Leicester City took the football world by surprise last night when they decided to relieve manager Nigel Pearson of his duties.
The 51-year-old has lifted both League One and Championship titles with the Foxes, across two spells in charge, before leading the Midlands club to Premier League survival last term.
But a host of off-field misdemeanors - including telling a supporter to 'f*** off and die', grappling with Crystal Palace midfielder James McArthur and calling a reporter an ostrich - have soured relations with the Leicester hierarchy.
Following an unsavoury incident which saw his son James, along with fellow youth products Tom Hopper and Adam Smith, being sacked for recording a racist sex video in Thailand, Pearson's position became untenable.
The Independent understands the former Southampton and Hull City boss was informed of his dismissal without prior warning by vice-chairman Aiyawatt Srivaddhanaprabha on the phone last night.
What happens next for the beleaguered Premier League club? Here are some of the candidates being linked with the vacant post.
Neil Lennon, Bolton Wanderers
With 170 appearances at the old Filbert Street to his name, during a four year spell where he won the League Cup twice, Neil Lennon most definitely fits the bill.
The Independent understands he is the leading candidate and could be approached in the coming days.
The only problem, aside from his lack of experience managing in the Premier League, is the fact that he only joined Bolton last year. Would he be willing to jump ship so soon after taking a new job?
With three Scottish Premier League titles to his name, alongside two Scottish Cup successes, he won all there is north of the border, but questions remain over his credentials in England.
Sam Allardyce, unemployed
With the Hammers set to move into the 55,000-seater Olympic Stadium next season, they have elected to entrust Slaven Bilić with the job of ensuring their transition is a smooth one.
However Leicester are in a similar phase of flux. With talk of expanding the King Power Stadium to 42,000, the Foxes hierarchy have set their sights on a top ten finish next season.
Whether they are likely to see the former Bolton, Blackburn Rovers and Newcastle boss as the man to achieve those dreams remains to be seen.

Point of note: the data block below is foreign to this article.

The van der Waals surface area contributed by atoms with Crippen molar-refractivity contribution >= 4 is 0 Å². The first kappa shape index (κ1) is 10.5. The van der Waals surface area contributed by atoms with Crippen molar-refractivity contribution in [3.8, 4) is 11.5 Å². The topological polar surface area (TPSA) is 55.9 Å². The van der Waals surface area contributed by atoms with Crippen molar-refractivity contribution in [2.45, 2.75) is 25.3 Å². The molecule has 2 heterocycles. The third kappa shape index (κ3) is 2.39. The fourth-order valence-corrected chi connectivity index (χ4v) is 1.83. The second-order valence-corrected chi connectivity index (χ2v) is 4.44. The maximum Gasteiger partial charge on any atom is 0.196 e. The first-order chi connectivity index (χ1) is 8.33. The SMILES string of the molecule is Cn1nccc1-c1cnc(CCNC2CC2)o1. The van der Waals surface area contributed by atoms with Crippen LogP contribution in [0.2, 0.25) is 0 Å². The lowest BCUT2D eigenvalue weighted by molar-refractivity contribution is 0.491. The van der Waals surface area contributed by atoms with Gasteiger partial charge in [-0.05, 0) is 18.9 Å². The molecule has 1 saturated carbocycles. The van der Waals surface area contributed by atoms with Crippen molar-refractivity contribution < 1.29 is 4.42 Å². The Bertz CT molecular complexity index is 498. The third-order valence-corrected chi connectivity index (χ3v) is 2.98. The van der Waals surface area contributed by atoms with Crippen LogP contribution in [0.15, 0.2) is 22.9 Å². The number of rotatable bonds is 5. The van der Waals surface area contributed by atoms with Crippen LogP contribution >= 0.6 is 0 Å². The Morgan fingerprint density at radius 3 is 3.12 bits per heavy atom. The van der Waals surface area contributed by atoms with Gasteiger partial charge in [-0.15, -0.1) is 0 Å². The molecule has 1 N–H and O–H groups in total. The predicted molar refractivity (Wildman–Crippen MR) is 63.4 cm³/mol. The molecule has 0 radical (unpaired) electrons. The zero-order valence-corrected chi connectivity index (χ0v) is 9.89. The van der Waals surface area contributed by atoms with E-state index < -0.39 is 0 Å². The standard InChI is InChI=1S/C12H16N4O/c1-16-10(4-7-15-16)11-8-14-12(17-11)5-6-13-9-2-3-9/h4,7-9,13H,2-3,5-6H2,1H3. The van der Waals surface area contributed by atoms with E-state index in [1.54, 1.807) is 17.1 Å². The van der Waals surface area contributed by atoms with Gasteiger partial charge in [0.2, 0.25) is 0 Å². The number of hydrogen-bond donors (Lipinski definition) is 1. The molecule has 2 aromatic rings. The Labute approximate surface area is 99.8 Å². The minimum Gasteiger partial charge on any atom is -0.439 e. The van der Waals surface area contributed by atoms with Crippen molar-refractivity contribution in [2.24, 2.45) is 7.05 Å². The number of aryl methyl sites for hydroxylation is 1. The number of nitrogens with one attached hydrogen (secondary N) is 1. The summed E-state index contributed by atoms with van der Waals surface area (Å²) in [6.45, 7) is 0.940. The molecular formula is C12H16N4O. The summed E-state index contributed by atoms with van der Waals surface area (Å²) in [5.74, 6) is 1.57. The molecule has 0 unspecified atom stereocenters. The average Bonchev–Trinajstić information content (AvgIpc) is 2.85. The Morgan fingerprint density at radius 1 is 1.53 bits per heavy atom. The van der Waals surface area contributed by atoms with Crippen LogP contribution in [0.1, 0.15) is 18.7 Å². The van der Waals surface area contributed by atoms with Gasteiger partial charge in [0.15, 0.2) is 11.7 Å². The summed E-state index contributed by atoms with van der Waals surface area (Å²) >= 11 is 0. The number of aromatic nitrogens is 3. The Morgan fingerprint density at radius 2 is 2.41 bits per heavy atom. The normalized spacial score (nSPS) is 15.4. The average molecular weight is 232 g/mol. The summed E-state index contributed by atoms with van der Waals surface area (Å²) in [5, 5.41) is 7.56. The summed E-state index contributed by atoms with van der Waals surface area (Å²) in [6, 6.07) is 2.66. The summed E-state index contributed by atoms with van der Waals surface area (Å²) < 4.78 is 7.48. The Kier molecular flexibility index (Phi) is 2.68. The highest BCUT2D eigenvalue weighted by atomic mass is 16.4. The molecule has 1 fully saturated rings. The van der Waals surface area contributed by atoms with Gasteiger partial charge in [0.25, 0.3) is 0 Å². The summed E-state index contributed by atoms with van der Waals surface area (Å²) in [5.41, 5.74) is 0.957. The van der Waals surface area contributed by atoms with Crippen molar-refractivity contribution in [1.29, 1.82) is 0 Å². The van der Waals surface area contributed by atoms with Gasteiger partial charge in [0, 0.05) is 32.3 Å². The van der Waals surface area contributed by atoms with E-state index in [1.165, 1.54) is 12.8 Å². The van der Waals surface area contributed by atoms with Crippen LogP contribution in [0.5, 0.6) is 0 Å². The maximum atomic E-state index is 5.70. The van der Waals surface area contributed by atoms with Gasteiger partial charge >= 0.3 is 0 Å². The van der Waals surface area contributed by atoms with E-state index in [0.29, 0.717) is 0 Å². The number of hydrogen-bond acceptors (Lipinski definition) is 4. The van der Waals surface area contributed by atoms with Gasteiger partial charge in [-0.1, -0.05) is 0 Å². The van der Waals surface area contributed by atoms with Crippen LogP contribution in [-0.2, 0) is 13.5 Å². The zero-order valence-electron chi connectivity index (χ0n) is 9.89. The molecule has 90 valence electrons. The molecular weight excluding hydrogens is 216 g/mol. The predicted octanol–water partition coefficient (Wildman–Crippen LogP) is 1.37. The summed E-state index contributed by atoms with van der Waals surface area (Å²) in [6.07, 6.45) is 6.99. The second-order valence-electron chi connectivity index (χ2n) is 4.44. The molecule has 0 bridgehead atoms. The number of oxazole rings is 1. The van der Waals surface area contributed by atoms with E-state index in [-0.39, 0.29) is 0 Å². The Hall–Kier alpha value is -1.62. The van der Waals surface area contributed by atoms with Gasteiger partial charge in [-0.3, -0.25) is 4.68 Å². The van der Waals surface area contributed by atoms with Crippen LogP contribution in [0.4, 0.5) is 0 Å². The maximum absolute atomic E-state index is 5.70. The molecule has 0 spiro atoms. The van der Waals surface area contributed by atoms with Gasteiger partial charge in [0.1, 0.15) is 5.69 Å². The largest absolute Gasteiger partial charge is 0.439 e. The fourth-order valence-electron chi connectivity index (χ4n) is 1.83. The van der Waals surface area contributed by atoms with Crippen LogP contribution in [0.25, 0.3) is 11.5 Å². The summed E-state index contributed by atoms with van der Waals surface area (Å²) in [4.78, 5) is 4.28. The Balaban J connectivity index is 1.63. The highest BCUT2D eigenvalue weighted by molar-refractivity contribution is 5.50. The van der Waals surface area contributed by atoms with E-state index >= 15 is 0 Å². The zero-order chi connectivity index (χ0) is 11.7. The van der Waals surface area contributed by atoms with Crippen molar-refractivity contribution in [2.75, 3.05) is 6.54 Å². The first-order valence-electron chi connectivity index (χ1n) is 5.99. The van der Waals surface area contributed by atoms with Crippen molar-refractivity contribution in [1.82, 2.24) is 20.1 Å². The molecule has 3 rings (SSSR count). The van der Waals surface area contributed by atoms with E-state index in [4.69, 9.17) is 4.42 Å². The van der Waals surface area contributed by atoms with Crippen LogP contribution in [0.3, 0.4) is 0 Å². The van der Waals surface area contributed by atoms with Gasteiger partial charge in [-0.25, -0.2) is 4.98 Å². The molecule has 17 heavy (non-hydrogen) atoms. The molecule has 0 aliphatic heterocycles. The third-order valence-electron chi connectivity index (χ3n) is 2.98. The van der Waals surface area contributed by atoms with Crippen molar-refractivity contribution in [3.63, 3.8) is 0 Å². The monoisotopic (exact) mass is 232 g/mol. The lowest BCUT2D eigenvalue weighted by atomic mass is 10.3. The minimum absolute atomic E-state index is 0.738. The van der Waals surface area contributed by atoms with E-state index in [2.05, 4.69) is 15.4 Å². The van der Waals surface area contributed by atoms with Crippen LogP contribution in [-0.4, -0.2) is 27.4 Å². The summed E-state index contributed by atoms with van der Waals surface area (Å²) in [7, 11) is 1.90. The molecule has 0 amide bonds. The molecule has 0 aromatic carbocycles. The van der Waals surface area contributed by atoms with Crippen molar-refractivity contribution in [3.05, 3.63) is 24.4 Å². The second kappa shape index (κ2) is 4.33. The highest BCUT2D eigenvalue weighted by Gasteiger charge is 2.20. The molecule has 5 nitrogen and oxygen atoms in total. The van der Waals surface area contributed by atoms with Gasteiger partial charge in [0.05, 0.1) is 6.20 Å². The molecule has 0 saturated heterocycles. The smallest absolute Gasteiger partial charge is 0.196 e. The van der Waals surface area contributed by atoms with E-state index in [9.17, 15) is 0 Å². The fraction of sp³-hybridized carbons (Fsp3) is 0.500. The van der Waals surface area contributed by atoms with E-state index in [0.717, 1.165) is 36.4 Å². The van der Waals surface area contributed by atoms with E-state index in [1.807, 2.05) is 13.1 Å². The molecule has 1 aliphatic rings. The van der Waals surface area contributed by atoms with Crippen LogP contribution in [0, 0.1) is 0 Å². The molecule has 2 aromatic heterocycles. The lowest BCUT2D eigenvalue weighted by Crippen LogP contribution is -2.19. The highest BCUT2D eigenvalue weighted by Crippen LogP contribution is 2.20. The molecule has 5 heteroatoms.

Roberto di Matteo, unemployed
Famously lifting the Champions League with the Blues in 2012, following Andre Villas-Boas's premature departure, his stock has fallen somewhat since his controversial sacking at Stamford Bridge.
After an impressive spell with MK Dons in League One, di Matteo soon guided the Baggies to promotion from the Championship before his successes at Chelsea - which included lifting the FA Cup.
If Leicester want a high-profile manager who understands English football, they may have found their man in di Matteo.
David Moyes, Real Sociedad
Leicester's track record in recent years would suggest they will chase a big name this summer. Step forward David Moyes.
The former Manchester United boss has steadied himself in Spain following a tumultuous spell at Old Trafford which saw him sacked before his first campaign in charge had even ended.
Three-time LMA Manager of the Year, Moyes has a reputation for being a smart operator in the transfer market after regularly pushing Everton towards the Champions League spots on a shoestring budget.
His lack of any silverware of note, however, may put Leicester off and there is nothing to suggest he would even fancy a spell back in the Premier League so soon after getting his fingers burnt at United.
Sean Dyche, Burnley
That is, if online forums are anything to go by, in Leicester. Sean Dyche's men were locked in an intense fight for promotion with the Foxes two years ago and the ill-feeling remains for many King Power Stadium regulars.
Chiefly among their complaints is Dyche's occasional references to their financial muscle giving them an advantage over their rivals. It would certainly be a brave move should the Foxes board decided to approach the Burnley boss in the coming days.
Martin O'Neill, Republic of Ireland
The 63-year-old guided the Foxes from second tier obscurity to consistent top-ten Premier League finishes over a five-year spell in the East Midlands in the 1990s.
Also lifting two League Cups and securing European football for the Filbert Street club, the Northern Irishman is still referred to as O'God in Leicestershire and its surrounding areas.
The Independent understands that chairman Srivaddhanaprabha senior has approached O'Neill on at least one occasion in the past and would appear likely to try once more. It would certainly appease any disgruntled supporters.
- More about:
- Leicester City